Are the extras interesting?: Yes. There are two commentaries, one by Boyle, who walks through his shooting process, and the decision to film in 16mm, 35mm and in digital to separate the chapters, and his working process, which here involved a weird shooting schedule that allowed for rehearsal periods between each section, and then there’s a commentary with Aaron Sorkin and editor Elliot Graham. Sorkin has little interest in talking about his craft, so he spends the track grilling Graham on what it’s like to edit in general, and how he came into the business. Sorkin is genuinely curious, so he gets great details out of Graham. There’s also a making of that is also broken into three pieces (45 min.) that gets everyone to talk about the making of the film. This is a film that should be discovered on home video.
The Film: Pawn Sacrifice
Is it any good?: Not really. It’s not terrible, but director Ed Zwick made an Ed Zwick film. Bobby Fischer (Tobey Maguire) was a chess prodigy who and an enfant terrible as he made a lot of demands because he saw that the Russians, as led by Boris Spassky (Liev Schrieber), had a stronghold on the international championships. Fischer is courted by lawyer Paul Marshall (Stuhlbarg, yes again) and gets into the world championship, which – due to the cold war – became an international phenomenon as it pitted America versus Russia. But, as is noticed by Fischer’s second Father Bill Lombardy (Peter Sarsgaard), Bobby is losing his mind.
This is another cradle to the grave bio-pic that manages to make chess interesting enough to watch, but even if you don’t know how the match finally went down, it’s a lot of building to the inevitable. That the chess sequences work as well as they do says something to Zwick’s skill (and I’m excited he’s directing Jack Reacher 2), but this is thin Oscar Bait.
Oscar Nominations: None.
How’s it look and sound?: Fine. The film presented with a digital copy, while the film is widescreen (2.35:1) and in DTS-HD 5.1 Master Audio.
Are the extras interesting?: Nope. There’s one featurette “Bobby Fischer, The Cold War and the Match of the Century” (3 min.) that works as an extended trailer, with some comments from the cast and crew.
Is Michael Stulhbarg in everything?: Maybe, but that’s a good thing.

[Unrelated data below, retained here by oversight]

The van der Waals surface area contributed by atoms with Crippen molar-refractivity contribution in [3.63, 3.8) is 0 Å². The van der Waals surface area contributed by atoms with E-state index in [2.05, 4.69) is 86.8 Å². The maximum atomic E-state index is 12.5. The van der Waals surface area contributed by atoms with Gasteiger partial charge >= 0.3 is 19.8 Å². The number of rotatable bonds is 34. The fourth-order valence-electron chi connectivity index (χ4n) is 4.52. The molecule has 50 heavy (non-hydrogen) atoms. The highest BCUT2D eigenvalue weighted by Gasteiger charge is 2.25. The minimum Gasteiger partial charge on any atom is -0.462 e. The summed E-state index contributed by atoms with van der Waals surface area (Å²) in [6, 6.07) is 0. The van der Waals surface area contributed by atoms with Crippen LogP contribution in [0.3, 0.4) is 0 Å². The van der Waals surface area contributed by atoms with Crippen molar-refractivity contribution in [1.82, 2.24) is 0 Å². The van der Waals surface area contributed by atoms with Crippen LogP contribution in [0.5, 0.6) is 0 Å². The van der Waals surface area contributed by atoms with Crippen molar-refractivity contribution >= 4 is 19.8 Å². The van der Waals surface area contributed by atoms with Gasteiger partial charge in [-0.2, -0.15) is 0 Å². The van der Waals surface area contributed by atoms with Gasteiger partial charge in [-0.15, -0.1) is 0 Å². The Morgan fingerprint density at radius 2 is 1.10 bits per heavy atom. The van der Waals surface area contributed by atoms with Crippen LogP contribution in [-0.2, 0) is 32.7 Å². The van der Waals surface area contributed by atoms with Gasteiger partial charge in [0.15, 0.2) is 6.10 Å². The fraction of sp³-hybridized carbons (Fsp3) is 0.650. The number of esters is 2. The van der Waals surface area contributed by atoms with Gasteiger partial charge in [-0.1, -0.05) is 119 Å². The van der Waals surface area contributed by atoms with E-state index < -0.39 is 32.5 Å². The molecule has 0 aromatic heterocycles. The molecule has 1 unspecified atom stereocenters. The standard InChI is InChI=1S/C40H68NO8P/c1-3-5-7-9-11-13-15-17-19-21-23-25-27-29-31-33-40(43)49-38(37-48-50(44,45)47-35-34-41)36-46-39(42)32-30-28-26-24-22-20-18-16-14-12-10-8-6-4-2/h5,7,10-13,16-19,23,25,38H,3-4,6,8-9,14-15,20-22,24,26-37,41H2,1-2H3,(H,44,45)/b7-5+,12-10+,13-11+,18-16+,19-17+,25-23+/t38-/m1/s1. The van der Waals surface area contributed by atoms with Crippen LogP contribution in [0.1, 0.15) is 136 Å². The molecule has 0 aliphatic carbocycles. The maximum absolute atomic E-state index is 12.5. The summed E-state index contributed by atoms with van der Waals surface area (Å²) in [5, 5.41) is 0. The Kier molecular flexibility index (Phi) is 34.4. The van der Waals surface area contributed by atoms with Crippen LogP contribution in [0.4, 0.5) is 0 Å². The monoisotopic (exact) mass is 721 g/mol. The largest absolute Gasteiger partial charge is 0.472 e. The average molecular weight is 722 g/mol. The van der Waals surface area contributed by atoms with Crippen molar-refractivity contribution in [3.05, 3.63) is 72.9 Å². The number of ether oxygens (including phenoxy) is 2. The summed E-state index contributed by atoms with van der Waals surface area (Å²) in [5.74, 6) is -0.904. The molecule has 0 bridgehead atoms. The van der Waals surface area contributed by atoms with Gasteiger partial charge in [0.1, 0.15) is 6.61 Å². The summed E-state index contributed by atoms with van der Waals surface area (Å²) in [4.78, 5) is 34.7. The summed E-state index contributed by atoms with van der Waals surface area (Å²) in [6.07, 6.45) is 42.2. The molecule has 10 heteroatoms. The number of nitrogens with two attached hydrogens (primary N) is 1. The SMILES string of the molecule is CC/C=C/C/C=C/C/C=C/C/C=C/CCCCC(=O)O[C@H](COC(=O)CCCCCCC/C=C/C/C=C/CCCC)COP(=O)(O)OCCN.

The Film: Everest
Is it any good?: Not my tempo. Climbing Mount Everest became something of a tourist attraction as some climbers figured out how they could get experienced but not master hikers up and down the peak more effectively than ever. Rob Hall (Jason Clarke) is the leader of one of these tours, and Scott Fischer (Jake Gyllenhaal) leads another. Hall has a pregnant wife (Keira Knightley) and seems the more sensible of the two. They get a bunch of these tourists (including John Hawkes and Josh Brolin) together, only for tragedy to befall many of those who tried.
There are moments in Ridley Scott’s The Martian when Matt Damon’s character thinks he might die, but realizes the journey is worth it. He is pushing mankind forward as an explorer. People who climb Everest may feel the same way. I do not. And so the perilous journey is one that cinematically – if it can’t give that same sense of doing the impossible – is about heights (it is a 3D movie) and watching people die. That can be fun in the disaster movie context, but this is based on a true story, so who lives and dies is less schematically enjoyable. There is tragedy to this, and it’s easy to see how this could have been a modern version of Titanic, or something like that, but it’s hard for me to care about mostly rich people who did something dangerous that killed them.
Oscar Nominations: None.
How’s it look and sound?: Amazing. The film presented with a DVD and digital copy, while the film is widescreen (2.35:1) and in Dolby Atmos and TrueHD 7.1 in both a 2D and 3D presentation. The film is better in 3D as this sort of immersion – even if it can be vertigo inducing – is what the film’s about.
Are the Extras interesting?: Marginally, though I’ve already expressed my reservations about the film. There are four short featurettes: “Race to the Summit: The Making of Everest” (11 min.) “Learning to Climb” (5 min.) ”A Mountain of Work” (5 min.) and “Aspiring to Authenticity: The Real Story” (7 min.). These gets the primary cast, which doesn’t include Michael Stuhlbarg, to talk about the making of the movie, and the challenges of respecting the real people, and you’ve heard these things before. Somewhat better is the commentary track by director Baltasar Kormákur, who is happy to discuss the making of the movie, the cast and the challenges that went in to faking Everest.